History of the LIA

The History of the Lafayette Improvement Association

The Lafayette Improvement Association started on November 11, 1911.  At that time the Lafayette area had few residents and they lived mostly on outlying ranches and farms.  The citizens then were concerned with many of the same issues as citizens today. One problem, particularly during the winter rains, was the poor condition of the roads.  Parents worried about the quality of education being received by their children.  Other concerns included fire protection, transportation (mostly by the old Oakland and Antioch Railway), and the water supply.  It was decided to form an organization for community betterment. This was first known as the Lafayette Improvement Club, later changed to the Lafayette Improvement Association.

LIA worked to solve unique problems that pertained to our community and worked with nearby communities to solve problems that went beyond city limits.  Lafayette annexed to the East Bay Municipal Utility District to obtain the best possible water supply.  For sewage disposal the residents supported creation of the sanitary district which serves the entire central county area.  They worked hard for the Caldecott Tunnel and for the widening of Mt. Diablo Blvd., which formerly was the State Highway.  The need for recreational facilities was recognized and the County Supervisors were asked to acquire Redwood Canyon for a park.

Acting on behalf of the Lafayette community the LIA requested such diverse things as traffic lights, enforcement of speed limits, construction of sidewalks, curbs and gutters, and control of liquor licenses.  Action was taken to number houses (which previously had post office route numbers only), to correct drainage problems and to maintain the Plaza Park.  The Federal Government was asked to provide for frequent mail service and the Phone Company to widen the calling area.

Rapid growth beginning in the 1940’s focused attention on proper planning and land uses.  The county was requested to prepare a general zoning plan which was adopted in 1946.  It was thought that Lafayette would become a substantial shopping area so a fairly large area was earmarked for retail business.  Much controversy developed over the shape of the business district which finally evolved into a long narrow “strip” along Mt. Diablo Blvd.

The Association fought hard to block expansion of the area zoned for apartments.  It was instrumental in applying a height limitation to this kind of structure.  It favored land use conditions to require landscaping and to prevent the unsightly appearance of some commercial establishments.  It supported ordinances allowing “garden” apartments and professional offices as buffers between commercial and residential areas. Control by the county of sign, size and type was requested repeatedly, with eventual success.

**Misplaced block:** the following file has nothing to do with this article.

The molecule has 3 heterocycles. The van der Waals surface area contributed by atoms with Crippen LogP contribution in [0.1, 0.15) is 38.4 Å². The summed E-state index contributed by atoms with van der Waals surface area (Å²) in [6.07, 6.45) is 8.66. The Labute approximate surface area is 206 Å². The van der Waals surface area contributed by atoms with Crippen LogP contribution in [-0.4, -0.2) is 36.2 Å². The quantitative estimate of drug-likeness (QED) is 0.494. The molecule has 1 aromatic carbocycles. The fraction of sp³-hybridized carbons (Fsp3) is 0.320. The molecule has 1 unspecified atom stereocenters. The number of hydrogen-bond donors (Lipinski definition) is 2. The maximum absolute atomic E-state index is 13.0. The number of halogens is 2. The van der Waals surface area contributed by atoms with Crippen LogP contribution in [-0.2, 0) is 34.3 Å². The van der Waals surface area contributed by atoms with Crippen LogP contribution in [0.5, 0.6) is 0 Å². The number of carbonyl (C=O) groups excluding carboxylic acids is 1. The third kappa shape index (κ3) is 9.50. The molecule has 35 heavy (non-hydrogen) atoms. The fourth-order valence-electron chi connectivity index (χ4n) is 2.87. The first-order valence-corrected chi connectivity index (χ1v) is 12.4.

Because of the number and magnitude of problems brought by growth many citizens arrived at the conclusion that Lafayette needed our own local government.  The LIA made studies of all aspects of incorporation and employed the Coro Foundation to make an independent survey.  With the aid of other organizations and individuals the matter was submitted to a public vote in the fall of 1959, but failed to pass.

The LIA established the fist Community Center when it built Town Hall in 1914.  Land at the corner of Moraga Road and School Street was donated by the Ghiglione family.  The building was paid for by popular subscription.  Dances given in the early days were well attended.  More important was the later use for public activities including the Boy and Girl Scouts, Campfire Girls, Play Shop, Horseman’s Association, the Red Cross, the American Legion, the Lion’s Club, the Dad’s Club, and various church groups.

During World War II the Lafayette Grammar School used the lower floor of the Town Hall as a classroom. The building was also occupied by personnel from the Navy’s Preflight School at St. Mary’s College. Unfortunately the latter use resulted in a fire which did enough damage so that the Directors for a time considered demolition.

In recent years school multi-purpose rooms and other facilities have provided meeting places for many community organizations.  Lease of Town Hall to the Dramateurs, LaFrantics, and Town Hall Theater Company have retained for our town an available cultural asset. 

The LIA’s scope of work changed with the incorporation of the city in 1968 and the subsequent establishment of city government.  Today LIA functions as the owner and caretaker of Town Hall.

 

 

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